The Clean Energy Transition Institute is an independent, nonpartisan Northwest nonprofit organization whose mission is to accelerate the transition to a clean energy economy in the Northwest by advancing economic deep decarbonization strategies. We are based in Seattle and tax-exempt under section 501(c)(3) of the Internal Revenue Code (EIN 83-0644369). Our vision is to decarbonize the Northwest economy at the speed and scale that climate science requires.
Download the Clean Energy Transition Institute case statement here.
Eileen V. Quigley is Founder and Executive Director of the Clean Energy Transition Institute. Eileen spent seven years at Climate Solutions identifying the transition pathways off oil and coal to a low-carbon future in Washington and Oregon. She built and led the New Energy Cities program, which partnered with 22 Northwest cities and counties to reduce carbon emissions. As Director of Strategic Innovations, she oversaw New Energy Cities, as well as Sustainable Advanced Fuels, which worked to accelerate the development of advanced low-carbon fuels for aviation, marine, and fleets and the Northwest Biocarbon Initiative, which aimed to demonstrate the role that natural systems play in reducing atmospheric carbon dioxide.
She is the author of Revolution Required: Meeting Current and Future Energy Challenges, a paper she delivered at Kühne Logistics Universität in Hamburg, Germany for the City of Tomorrow Series in May 2015. Eileen co-authored Roadmap to Developing Sustainable Aviation in Singapore in June 2014, as well as Natural Infrastructure: A Climate-Smart Solution, a paper on the role that natural infrastructure plays in reducing greenhouse gas emissions, removing carbon pollution, and building resilience to impacts of climate change (August 2013); Powering the New Energy Future from the Ground Up: Priorities in City-Led Energy Innovation, a report on 34 American cities with fewer than 250,000 residents that are reducing their dependence upon fossil fuels for energy (July 2012), and Energizing Cities: New Models for Driving Clean Energy Investment (May 2010), a paper on energy efficiency financing models.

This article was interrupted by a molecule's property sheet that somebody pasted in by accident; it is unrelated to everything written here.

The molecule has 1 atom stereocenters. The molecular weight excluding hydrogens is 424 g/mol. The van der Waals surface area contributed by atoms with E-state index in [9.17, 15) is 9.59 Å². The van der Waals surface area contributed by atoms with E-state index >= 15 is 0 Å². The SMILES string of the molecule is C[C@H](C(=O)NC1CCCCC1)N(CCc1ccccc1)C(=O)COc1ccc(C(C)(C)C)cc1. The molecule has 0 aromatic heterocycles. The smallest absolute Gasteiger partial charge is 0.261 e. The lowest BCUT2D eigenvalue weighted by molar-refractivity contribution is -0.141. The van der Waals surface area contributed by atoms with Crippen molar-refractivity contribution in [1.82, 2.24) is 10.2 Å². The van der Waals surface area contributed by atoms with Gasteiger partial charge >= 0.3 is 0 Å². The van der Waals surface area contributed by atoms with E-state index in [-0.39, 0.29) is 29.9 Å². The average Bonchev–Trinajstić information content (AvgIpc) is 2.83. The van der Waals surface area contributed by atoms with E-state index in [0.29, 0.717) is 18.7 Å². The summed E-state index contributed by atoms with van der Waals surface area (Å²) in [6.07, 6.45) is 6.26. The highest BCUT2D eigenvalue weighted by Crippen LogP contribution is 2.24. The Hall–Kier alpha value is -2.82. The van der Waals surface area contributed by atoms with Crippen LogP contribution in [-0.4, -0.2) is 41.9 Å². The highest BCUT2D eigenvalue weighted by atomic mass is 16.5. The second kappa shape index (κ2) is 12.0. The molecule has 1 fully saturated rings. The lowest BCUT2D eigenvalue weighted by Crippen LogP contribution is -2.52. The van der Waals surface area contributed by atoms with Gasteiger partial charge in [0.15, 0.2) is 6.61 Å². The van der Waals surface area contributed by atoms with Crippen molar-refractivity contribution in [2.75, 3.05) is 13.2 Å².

She currently serves on the board of Stockholm Environment Institute-US, as well as the advisory board of the Western Washington University Institute for Energy Studies. Eileen received her Master of Science in Journalism from Columbia University in 1983 and her Bachelor of Arts in Literature from Yale University in 1980.
David Paolella is a Research and Policy Analyst at the Clean Energy Transition Institute. He focuses on bringing together science, technology, and economics to advance practical climate solutions that promote economic opportunity and environmental justice. As a Yakima, Washington native, David is passionate about helping the Northwest forge a path to deep decarbonization that the rest of the country can follow.
David earned a Master of Environmental Management degree from the Yale School of the Environment in 2020 and a Bachelor’s degree in Economics from Middlebury College. At Yale, he studied energy markets, policy, and finance and worked for the Data-Driven EnviroLab.
Prior to joining the Clean Energy Transition Institute, David conducted air pollution research at the University of Washington Department of Civil and Environmental Engineering. His work resulted in two academic publications on racial-ethnic disparities in fine particulate matter exposure in the United States. His career has also included economic consulting at Boston-based Analysis Group and transportation electrification work at Rocky Mountain Institute in Boulder, CO.
Jessica Adair is a licensed CPA and owner of Adair Business Consulting. She has 20 years of experience in the accounting profession. As a former auditor, she is able to apply her knowledge to help small businesses with budgets ranging from $250,000 to $10 million. She works mainly with nonprofits to produce quality financial information and procedures to ensure that they are able to focus their time to further their mission. Jessica has been a CPA since 2005 and received her Bachelor of Arts from the University of California, Santa Barbara and her Master of Business Administration in Executive Accounting from City University of Seattle.
“I love accounting so you don’t have to.” – Jessica Adair
Derik Broekhoff has worked with SEI US in Seattle since June 2015 working on climate change mitigation research.
Derik has worked on energy and climate policy for more than 18 years, with an emphasis on greenhouse gas accounting, emissions trading, and carbon offsets. His research interests include the effective design and implementation of environmental market mechanisms, along with assessing and enabling climate mitigation policies that go beyond “carbon pricing,” especially at the local government level.
He is currently working on an evaluation of how local government actions can complement national policies and increase the ambition of greenhouse gas mitigation targets under the United Nations Framework Convention on Climate Change.